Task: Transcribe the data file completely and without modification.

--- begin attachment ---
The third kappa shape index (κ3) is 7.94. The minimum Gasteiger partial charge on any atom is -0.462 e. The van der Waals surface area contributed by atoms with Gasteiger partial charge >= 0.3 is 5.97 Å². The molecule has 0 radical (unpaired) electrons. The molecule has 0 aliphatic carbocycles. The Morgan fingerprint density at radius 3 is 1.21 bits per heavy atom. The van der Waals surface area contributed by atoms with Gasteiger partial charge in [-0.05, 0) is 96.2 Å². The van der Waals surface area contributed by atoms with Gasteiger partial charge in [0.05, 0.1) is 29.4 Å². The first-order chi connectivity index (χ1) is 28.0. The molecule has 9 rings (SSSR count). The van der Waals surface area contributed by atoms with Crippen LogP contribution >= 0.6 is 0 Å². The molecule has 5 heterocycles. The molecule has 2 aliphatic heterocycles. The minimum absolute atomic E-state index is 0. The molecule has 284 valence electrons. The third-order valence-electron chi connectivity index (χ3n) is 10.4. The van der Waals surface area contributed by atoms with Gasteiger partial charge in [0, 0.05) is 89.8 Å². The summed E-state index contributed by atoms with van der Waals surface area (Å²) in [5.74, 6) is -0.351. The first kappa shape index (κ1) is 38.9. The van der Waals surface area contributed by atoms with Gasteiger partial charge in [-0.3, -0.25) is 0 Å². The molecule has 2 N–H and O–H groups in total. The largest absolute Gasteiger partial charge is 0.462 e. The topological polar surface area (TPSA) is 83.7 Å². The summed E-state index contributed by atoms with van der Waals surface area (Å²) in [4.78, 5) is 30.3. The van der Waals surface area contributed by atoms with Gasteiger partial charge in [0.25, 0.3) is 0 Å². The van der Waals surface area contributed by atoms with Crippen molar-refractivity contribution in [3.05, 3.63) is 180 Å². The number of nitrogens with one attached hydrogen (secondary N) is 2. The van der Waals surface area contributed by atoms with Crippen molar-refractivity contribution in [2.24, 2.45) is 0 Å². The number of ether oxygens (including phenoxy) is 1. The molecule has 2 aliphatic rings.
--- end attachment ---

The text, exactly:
The third kappa shape index (κ3) is 7.94. The minimum Gasteiger partial charge on any atom is -0.462 e. The van der Waals surface area contributed by atoms with Gasteiger partial charge >= 0.3 is 5.97 Å². The molecule has 0 radical (unpaired) electrons. The molecule has 0 aliphatic carbocycles. The Morgan fingerprint density at radius 3 is 1.21 bits per heavy atom. The van der Waals surface area contributed by atoms with Gasteiger partial charge in [-0.05, 0) is 96.2 Å². The van der Waals surface area contributed by atoms with Gasteiger partial charge in [0.05, 0.1) is 29.4 Å². The first-order chi connectivity index (χ1) is 28.0. The molecule has 9 rings (SSSR count). The van der Waals surface area contributed by atoms with Crippen LogP contribution >= 0.6 is 0 Å². The molecule has 5 heterocycles. The molecule has 2 aliphatic heterocycles. The minimum absolute atomic E-state index is 0. The molecule has 284 valence electrons. The third-order valence-electron chi connectivity index (χ3n) is 10.4. The van der Waals surface area contributed by atoms with Gasteiger partial charge in [0, 0.05) is 89.8 Å². The summed E-state index contributed by atoms with van der Waals surface area (Å²) in [5.74, 6) is -0.351. The first kappa shape index (κ1) is 38.9. The van der Waals surface area contributed by atoms with Gasteiger partial charge in [-0.3, -0.25) is 0 Å². The molecule has 2 N–H and O–H groups in total. The largest absolute Gasteiger partial charge is 0.462 e. The topological polar surface area (TPSA) is 83.7 Å². The summed E-state index contributed by atoms with van der Waals surface area (Å²) in [4.78, 5) is 30.3. The van der Waals surface area contributed by atoms with Gasteiger partial charge in [0.25, 0.3) is 0 Å². The van der Waals surface area contributed by atoms with Crippen molar-refractivity contribution in [3.05, 3.63) is 180 Å². The number of nitrogens with one attached hydrogen (secondary N) is 2. The van der Waals surface area contributed by atoms with Crippen molar-refractivity contribution in [2.24, 2.45) is 0 Å². The number of ether oxygens (including phenoxy) is 1. The molecule has 2 aliphatic rings.